The Dead Sea: From world wonder to sinkhole nightmare

The problem of sinkholes along the Dead Sea is getting worse and is negatively affecting tourism.

By EYAL LEVY
September 5, 2015 13:17
The Dead Sea

A sinkhole forms when a layer of solid salt is dissolved from sweet groundwater, after the sea recedes.. (photo credit: ARIEL BESOR)

 
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They covered the first sinkhole with gravel and hoped it was a one-time occurrence.

But then a cleaner fell into a three-meter-deep hole with her cleaning cart. The camping site was closed down that same day. They surrounded it with barbed wire and no one has gone inside for 17 years.

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A year later, Gavri was walking in the date orchard when suddenly he disappeared into a sinkhole.

Twenty-five of the 40 acres of the date orchard are currently off limits.

There’s a sign on the fence: Danger: sinkholes.

And then last January, a sinkhole formed on Route 90, the main highway, cutting off the entire area, including Ein Gedi.

Mazor, who’s been a kibbutz member since 1974, parked his car next to the bridge over Nahal Arugot. In 2005, the bridge collapsed following a huge flood. In 2009, the bridge was reopened with great fanfare, following a NIS 55 million investment. It was constructed according to the strictest of standards which took into consideration the unique climate conditions. Today, the bridge sits desolate and unused.




(Photo: Ariel Besor)

Mazor shows us where the bridge is leaning at an angle, and the wide cracks in the asphalt that are the result of radical changes in the ground below.

“Everything is being destroyed,” he says. “Everything you see here will collapse at some point. Nothing will remain.

There’s a line of sinkholes, and where there are sinkholes, there is destruction.

This area is already a difficult place to live in. There’s the intense heat and dryness, and now there is complete chaos. Our natural surrounding is disintegrating right in front of our eyes. It’s absolutely heartbreaking. And people need to know that this isn’t a natural disaster but one we caused with our own hands.”

JUST FOUR years ago, the Dead Sea was a candidate for one of the Seven Wonders of the World. The Ein Gedi beach was the only free beach in the area. Recently, Israel invested NIS 4.5m. to make the beach more accessible for tourists.

But two days after it reopened, the authorities closed it down and now it’s like a ghost town.

The restaurant and the gas station at Ein Gedi are also empty, as though a deadly plague had been discovered here.

We passed by the barbed wire and went inside the camping site. There are still electric poles, but the buildings have all fallen down and the huge sinkhole in the middle looks ominous, almost as though a nuclear bomb had fallen here.

It’s absolutely cruel and devastating.

The kibbutz would love to renovate the area, but no insurance company will cover them for sinkholes. And so the years pass and the sinkholes have turned into depressing monuments in a place that used to be filled with so much happiness and activity.

“People remember the way the Dead Sea used to be, but no one seems to listen when we tell them it’s fallen 25 meters so far, and continues to drop an entire meter every year,” Mazor says sadly.

“There is no other lowest place on earth, and yet the Dead Sea is treated like the periphery of the periphery. The roads are terrible and unmaintained, even though over a million cars drive here every year. Only when problems directly affect Tel Aviv does anything get done.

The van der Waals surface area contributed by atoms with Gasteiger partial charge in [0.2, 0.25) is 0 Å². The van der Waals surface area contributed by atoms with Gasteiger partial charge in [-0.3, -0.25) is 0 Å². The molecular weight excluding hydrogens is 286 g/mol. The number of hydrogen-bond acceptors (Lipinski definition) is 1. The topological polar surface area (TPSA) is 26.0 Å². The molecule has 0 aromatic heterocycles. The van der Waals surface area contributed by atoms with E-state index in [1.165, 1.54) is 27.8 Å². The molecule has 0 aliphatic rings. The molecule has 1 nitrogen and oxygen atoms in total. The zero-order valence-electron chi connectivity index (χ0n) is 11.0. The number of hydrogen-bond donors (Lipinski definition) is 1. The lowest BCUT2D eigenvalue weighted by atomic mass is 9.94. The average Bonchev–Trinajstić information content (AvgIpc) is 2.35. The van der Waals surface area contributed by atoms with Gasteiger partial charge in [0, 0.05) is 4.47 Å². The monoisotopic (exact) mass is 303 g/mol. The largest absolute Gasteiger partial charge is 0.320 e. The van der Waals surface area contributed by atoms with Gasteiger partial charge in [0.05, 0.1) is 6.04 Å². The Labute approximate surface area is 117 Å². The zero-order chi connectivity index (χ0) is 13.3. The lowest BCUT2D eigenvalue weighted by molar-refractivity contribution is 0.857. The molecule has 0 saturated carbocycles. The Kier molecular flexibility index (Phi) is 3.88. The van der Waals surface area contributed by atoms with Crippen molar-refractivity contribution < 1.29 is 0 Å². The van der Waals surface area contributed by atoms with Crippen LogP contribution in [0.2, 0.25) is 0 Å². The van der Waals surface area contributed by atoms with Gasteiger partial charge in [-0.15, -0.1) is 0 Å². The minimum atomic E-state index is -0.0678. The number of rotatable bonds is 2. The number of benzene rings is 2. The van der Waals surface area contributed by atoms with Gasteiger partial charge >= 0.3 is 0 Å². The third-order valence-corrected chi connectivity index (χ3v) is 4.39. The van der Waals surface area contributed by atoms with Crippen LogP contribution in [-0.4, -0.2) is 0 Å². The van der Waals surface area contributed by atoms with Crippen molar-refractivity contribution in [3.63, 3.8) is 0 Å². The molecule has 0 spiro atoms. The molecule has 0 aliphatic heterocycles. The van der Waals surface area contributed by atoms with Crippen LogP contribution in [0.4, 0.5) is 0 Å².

Who cares about a few sinkholes?” This phenomenon reared its head for the first time 30 years ago.

The Dead Sea Works began operating, the Jordanians began using the sea, the Deganya Dam was built and very little fresh water flowed into the Dead Sea, and the Jordanians pumped huge amounts of water out of Nahal Arnon.

All of this together is what has caused the sinkholes.


One of 5,000 sinkholes near the Dead Sea. (Photo: Ariel Besor)

How does a sinkhole form? There’s a subsurface layer of solid salt, and when the sea recedes, the sweet groundwater seeps in and dissolves the salt, creating a vacuum, and eventually the ground collapses.

At first, it was unclear what was happening in the Dead Sea area. The first sinkhole appeared in the late 1980s, not far from the hotels. A group of geologists determined that it was the result of the reduced water level, but they thought it might be a one-time occurrence.

No one predicted it would spread.

Eli Raz, a geologist who is also a resident of Kibbutz Ein Gedi, brought everyone back to reality, though.

“I claimed that the drop in water level was occurring all over the region, and that sinkholes would appear all along the coast of the Dead Sea,” he says. “When I made this prognosis, I think everyone wanted to stone me, including my best friends living on the kibbutz. I became persona non grata.

People don’t like receiving bad news, and so they punish the messenger. But it’s not my fault. I was able to predict the catastrophe. It was so clear to me what was going to happen, but they all jumped on me and told me this would kill tourism.”

So, for a while, Raz kept his ideas to himself, but he continued checking the worrisome phenomenon. When he saw that it was worsening, he decided that he could no longer remain silent and gave an interview to a reporter, following which he was summoned to the kibbutz secretariat for a rebuking.

But then people began falling into the sinkholes. The cleaner, who was the girlfriend of the guard at the camping site, was the first victim. Yoram (Charlie) Tzuri, one of the first kibbutz members, tells how Gavri fell in a hole.

“Gavri yelled out, ‘Help, help! And luckily a young Australian tourist had gone to relieve herself as she waited for the bus and heard him yelling. Gavri told her to go get help at the camping site. They thought she was crazy. They threw down a tube and used a pulley to pull Gavri out.”

Raz also had his own escapade with sinkholes. On Succot eve in 2003, he took a jeep and went out to check a new sinkhole he hadn’t yet seen up close.

As he was investigating, all of a sudden he found himself falling in a cloud of dust and then hitting the ground. For 12 hours he sat waiting inside the hole for someone to notice he was missing.

He had some toilet paper in his bag, so he began writing out a last will and testament on it. He kept trying to imagine himself being saved in order to stay optimistic.